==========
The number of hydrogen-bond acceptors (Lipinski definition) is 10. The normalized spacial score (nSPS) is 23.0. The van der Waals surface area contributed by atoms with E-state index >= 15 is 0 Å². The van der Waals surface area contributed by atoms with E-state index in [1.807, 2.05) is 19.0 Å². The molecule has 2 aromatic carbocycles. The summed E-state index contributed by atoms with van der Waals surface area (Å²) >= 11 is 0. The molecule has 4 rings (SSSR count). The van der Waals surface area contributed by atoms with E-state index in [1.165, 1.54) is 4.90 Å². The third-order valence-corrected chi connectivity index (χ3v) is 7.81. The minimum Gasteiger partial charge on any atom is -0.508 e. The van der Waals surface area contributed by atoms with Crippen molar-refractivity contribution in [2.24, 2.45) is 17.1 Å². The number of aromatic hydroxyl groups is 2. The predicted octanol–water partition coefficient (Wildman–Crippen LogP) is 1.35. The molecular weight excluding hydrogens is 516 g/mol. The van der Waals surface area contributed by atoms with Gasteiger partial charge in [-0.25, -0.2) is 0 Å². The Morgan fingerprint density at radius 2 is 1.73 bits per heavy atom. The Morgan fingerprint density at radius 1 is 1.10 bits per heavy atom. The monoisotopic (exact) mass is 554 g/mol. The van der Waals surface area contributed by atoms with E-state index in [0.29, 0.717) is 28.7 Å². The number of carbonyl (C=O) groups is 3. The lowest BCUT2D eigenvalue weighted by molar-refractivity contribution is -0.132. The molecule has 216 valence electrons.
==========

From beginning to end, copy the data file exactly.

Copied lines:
The number of hydrogen-bond acceptors (Lipinski definition) is 10. The normalized spacial score (nSPS) is 23.0. The van der Waals surface area contributed by atoms with E-state index >= 15 is 0 Å². The van der Waals surface area contributed by atoms with E-state index in [1.807, 2.05) is 19.0 Å². The molecule has 2 aromatic carbocycles. The summed E-state index contributed by atoms with van der Waals surface area (Å²) >= 11 is 0. The molecule has 4 rings (SSSR count). The van der Waals surface area contributed by atoms with E-state index in [1.165, 1.54) is 4.90 Å². The third-order valence-corrected chi connectivity index (χ3v) is 7.81. The minimum Gasteiger partial charge on any atom is -0.508 e. The van der Waals surface area contributed by atoms with Crippen molar-refractivity contribution in [2.24, 2.45) is 17.1 Å². The number of aromatic hydroxyl groups is 2. The predicted octanol–water partition coefficient (Wildman–Crippen LogP) is 1.35. The molecular weight excluding hydrogens is 516 g/mol. The van der Waals surface area contributed by atoms with Gasteiger partial charge in [-0.25, -0.2) is 0 Å². The Morgan fingerprint density at radius 2 is 1.73 bits per heavy atom. The Morgan fingerprint density at radius 1 is 1.10 bits per heavy atom. The monoisotopic (exact) mass is 554 g/mol. The van der Waals surface area contributed by atoms with E-state index in [0.29, 0.717) is 28.7 Å². The number of carbonyl (C=O) groups is 3. The lowest BCUT2D eigenvalue weighted by molar-refractivity contribution is -0.132. The molecule has 216 valence electrons.